I thought it was about time I wrote something for those of you out there who are “emerging” as new kinds of Christians even though you are not members of “emerging churches” as such; for those of you better classified as “emerging” mavericks within “established churches”.
The forgotten stories of the stayers
I think there are a lot of untold stories out there, stories full of pain and gritty determination, stories more people need to hear. In fact I know that’s the case because I’ve heard a number of such stories from some of you.
It has tended to be in private though. I am very conscious that although much has been written on emerging churches, and a moderate amount has been written on churchless Christians who forsake community altogether, very little has been written about those of you who don’t fit conventional church but choose, for whatever reason, to stay within it. I think a significant reason for this is that the emerging church conversation is heavily weighed towards Missional ecclesiology. We mavericks simply don’t have as much to offer in that area do we? Other than an ecclesiology of endurance! But for what that’s worth that’s just what I am going to offer now.
So why do you choose to stay?
- I know some of you stay simply because you have no other option, other than going solo. It may simply be that no emerging churches are within a commutable distance, and for whatever reason you are not in a position to plant one yourself.
- I know there are others who find even the most innovative emerging churches are still culturally alien, even when they are geographically accessible. I have seen this amongst many post-liberals and converts to Christianity. For you, difference between the established churches and the emerging churches might be a much of a muchness for the time being.
- Then again, maybe you stay for the sake of those close to you, for partners or kids who would be just as alienated in emerging churches as you are in established churches. Maybe your partner is more conservative. Maybe the emerging churches within reach are all young singles focus and do not cater particularly well for young families. Even if your preference is for reflective worship and street mission, it could be your life stage just doesn’t allow for it without neglecting others who’re important to you.
- Maybe you stay simply because you realize that if all the mavericks left the mainstream it would suck the lifeblood out of it all that much quicker. So you choose to stay out of a commitment to serving the whole body of Christ.
Irrespective of the reasons, you find yourself in a community where you experience little in the way of communitas, where it’s a struggle to belong. How to you survive? Or even thrive? Here are a few lessons I have learned over the years:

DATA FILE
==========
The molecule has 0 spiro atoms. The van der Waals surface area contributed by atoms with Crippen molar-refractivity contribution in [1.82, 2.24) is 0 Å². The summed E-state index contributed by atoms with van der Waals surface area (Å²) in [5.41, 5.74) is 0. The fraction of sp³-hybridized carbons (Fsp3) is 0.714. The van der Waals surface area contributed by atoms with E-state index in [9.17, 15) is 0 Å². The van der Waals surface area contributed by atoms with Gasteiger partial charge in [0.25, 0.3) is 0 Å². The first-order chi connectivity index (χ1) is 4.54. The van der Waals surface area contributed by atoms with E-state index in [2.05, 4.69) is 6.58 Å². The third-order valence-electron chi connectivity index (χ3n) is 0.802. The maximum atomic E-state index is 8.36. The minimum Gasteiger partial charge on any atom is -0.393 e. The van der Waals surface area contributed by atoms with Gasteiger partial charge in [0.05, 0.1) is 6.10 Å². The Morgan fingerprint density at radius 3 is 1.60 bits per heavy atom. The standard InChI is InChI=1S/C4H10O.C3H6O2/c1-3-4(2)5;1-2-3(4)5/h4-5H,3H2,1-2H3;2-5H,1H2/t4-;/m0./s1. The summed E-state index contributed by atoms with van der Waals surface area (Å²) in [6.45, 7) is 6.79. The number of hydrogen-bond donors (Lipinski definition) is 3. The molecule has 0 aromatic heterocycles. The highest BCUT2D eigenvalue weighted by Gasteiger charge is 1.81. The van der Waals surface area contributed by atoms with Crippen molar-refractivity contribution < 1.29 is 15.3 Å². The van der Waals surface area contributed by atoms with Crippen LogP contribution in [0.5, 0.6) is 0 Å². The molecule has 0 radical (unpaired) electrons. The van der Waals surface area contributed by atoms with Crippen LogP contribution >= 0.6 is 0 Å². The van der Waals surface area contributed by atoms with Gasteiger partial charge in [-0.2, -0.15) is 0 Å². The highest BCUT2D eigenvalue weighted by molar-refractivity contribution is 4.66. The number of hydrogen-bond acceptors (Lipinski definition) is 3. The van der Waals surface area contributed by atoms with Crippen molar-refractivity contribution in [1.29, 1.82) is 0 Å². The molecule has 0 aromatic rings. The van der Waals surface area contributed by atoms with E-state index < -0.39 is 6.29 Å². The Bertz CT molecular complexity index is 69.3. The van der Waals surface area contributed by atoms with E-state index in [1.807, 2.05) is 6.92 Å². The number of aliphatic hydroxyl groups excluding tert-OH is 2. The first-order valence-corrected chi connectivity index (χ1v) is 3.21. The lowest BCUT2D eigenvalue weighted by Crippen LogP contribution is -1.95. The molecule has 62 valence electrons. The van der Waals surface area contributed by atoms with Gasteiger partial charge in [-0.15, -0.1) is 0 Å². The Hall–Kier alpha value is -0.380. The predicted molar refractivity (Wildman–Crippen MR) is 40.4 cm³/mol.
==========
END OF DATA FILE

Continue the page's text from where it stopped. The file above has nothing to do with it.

1. Focus of Jesus. One of the ways people can really come unstuck (and I have seen it happen many times) is to invest too much in overly romantic visions of church. Then fall down when the church lets them down. Two things to remember here: firstly, you are the church as much as anyone else; and secondly, the church is not God, so don’t expect it to be. When this happens, take it as a wake up call that you have begun to idolize church, and repent, that is, re-orientate your focus back to where it should be, on Jesus.
2. Practice Forgiveness. Don’t let anger descend into bitterness. That’s not to say anger is not legitimate at times, but be wary of sinning in that anger. Remember that Jesus calls us to love our enemies – even when they’re family. Remember also that you are not perfect either so if you condemn them for imperfection you condemn yourself.
3. Critique constructively. There is a place for critique. Just make sure it is constructive, that is, loving, and seeks the best for everyone.
4. Choose your battles wisely. Don’t sweat the small stuff. Get perspective. I personally invest very little energy in encouraging established churches to shift their worship styles, even when I find running fingers down blackboards more pleasant. There are bigger issues at stake in this day and age.
5. Choose your timing. Similar to the last point, there are times to get fired up and times to just let things slide to more opportune times. Wait for God’s timing and don’t bang your head to hard on brick walls in the interim. Save you noggin for when it counts.
6. Give credit where it is due. Look, not everything about established churches is bad. Constantine is not responsible for all the disasters in world history. Give the establishment some space to sharpen you.
7. Contextualize Christianity for yourself. You may have little scope to practice more culturally sensitive forms of Christianity in church services but who said it was all about church services anyway? It is important to remember that personal worship is featured in the Bible alongside corporate worship. Explore ways of contextualizing Christianity for yourself. But do note what I have previously said on the distinction between this and syncretism.
8. Forge support networks. Don’t think you’re alone. Tap into wider support networks within and beyond your immediate community. I have personally found cell groups, mentors, parachurch networks and affinity groups to be of immense value in surviving church. In fact that is one of the reasons I blog.
9. Take your pain to God in prayer. Don’t seek to do everything in your own strength. Read a psalm then lay your heart out. There is real power in this practice.
10. Look for the extraordinary in the ordinary. Celebrate your small victories. Notice the blessings you do have. Therein lies hope and reassurance.
Maybe you can think of more? Maybe this has touched something in you and you’d like to speak to some more? Remember, if you don’t want to comment publicly you can always email privately. Just don’t think you’re alone.